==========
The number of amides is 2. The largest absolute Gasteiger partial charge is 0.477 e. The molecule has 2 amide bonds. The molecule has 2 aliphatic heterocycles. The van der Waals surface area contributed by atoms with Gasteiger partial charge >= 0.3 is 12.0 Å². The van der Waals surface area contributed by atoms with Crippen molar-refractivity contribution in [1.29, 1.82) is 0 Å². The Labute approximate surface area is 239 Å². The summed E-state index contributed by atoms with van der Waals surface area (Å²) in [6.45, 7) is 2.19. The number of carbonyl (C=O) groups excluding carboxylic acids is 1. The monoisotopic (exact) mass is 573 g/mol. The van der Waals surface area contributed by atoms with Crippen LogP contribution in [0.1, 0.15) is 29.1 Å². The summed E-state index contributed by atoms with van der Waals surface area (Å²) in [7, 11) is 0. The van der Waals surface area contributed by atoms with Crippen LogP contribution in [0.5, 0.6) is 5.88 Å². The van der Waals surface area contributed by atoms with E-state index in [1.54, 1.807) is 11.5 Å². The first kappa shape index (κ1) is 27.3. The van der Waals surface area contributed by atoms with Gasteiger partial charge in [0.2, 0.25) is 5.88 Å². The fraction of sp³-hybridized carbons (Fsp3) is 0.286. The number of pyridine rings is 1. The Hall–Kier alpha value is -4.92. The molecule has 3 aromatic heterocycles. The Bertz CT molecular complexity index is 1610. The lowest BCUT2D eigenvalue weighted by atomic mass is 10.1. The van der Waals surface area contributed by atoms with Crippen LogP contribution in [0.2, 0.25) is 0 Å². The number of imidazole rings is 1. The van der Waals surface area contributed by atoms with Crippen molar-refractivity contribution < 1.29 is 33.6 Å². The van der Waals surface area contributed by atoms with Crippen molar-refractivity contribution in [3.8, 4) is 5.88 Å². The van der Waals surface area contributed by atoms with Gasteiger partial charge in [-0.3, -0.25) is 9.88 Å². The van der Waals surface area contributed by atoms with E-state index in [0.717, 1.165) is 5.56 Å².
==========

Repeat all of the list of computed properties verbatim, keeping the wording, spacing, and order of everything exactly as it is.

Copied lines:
The number of amides is 2. The largest absolute Gasteiger partial charge is 0.477 e. The molecule has 2 amide bonds. The molecule has 2 aliphatic heterocycles. The van der Waals surface area contributed by atoms with Gasteiger partial charge >= 0.3 is 12.0 Å². The van der Waals surface area contributed by atoms with Crippen molar-refractivity contribution in [1.29, 1.82) is 0 Å². The Labute approximate surface area is 239 Å². The summed E-state index contributed by atoms with van der Waals surface area (Å²) in [6.45, 7) is 2.19. The number of carbonyl (C=O) groups excluding carboxylic acids is 1. The monoisotopic (exact) mass is 573 g/mol. The van der Waals surface area contributed by atoms with Crippen LogP contribution in [0.1, 0.15) is 29.1 Å². The summed E-state index contributed by atoms with van der Waals surface area (Å²) in [7, 11) is 0. The van der Waals surface area contributed by atoms with Crippen LogP contribution in [0.5, 0.6) is 5.88 Å². The van der Waals surface area contributed by atoms with E-state index in [1.54, 1.807) is 11.5 Å². The first kappa shape index (κ1) is 27.3. The van der Waals surface area contributed by atoms with Gasteiger partial charge in [0.2, 0.25) is 5.88 Å². The fraction of sp³-hybridized carbons (Fsp3) is 0.286. The number of pyridine rings is 1. The Hall–Kier alpha value is -4.92. The molecule has 3 aromatic heterocycles. The Bertz CT molecular complexity index is 1610. The lowest BCUT2D eigenvalue weighted by atomic mass is 10.1. The van der Waals surface area contributed by atoms with Crippen LogP contribution in [0.2, 0.25) is 0 Å². The number of imidazole rings is 1. The van der Waals surface area contributed by atoms with Crippen molar-refractivity contribution < 1.29 is 33.6 Å². The van der Waals surface area contributed by atoms with Crippen molar-refractivity contribution in [3.8, 4) is 5.88 Å². The van der Waals surface area contributed by atoms with Gasteiger partial charge in [-0.3, -0.25) is 9.88 Å². The van der Waals surface area contributed by atoms with E-state index in [0.717, 1.165) is 5.56 Å².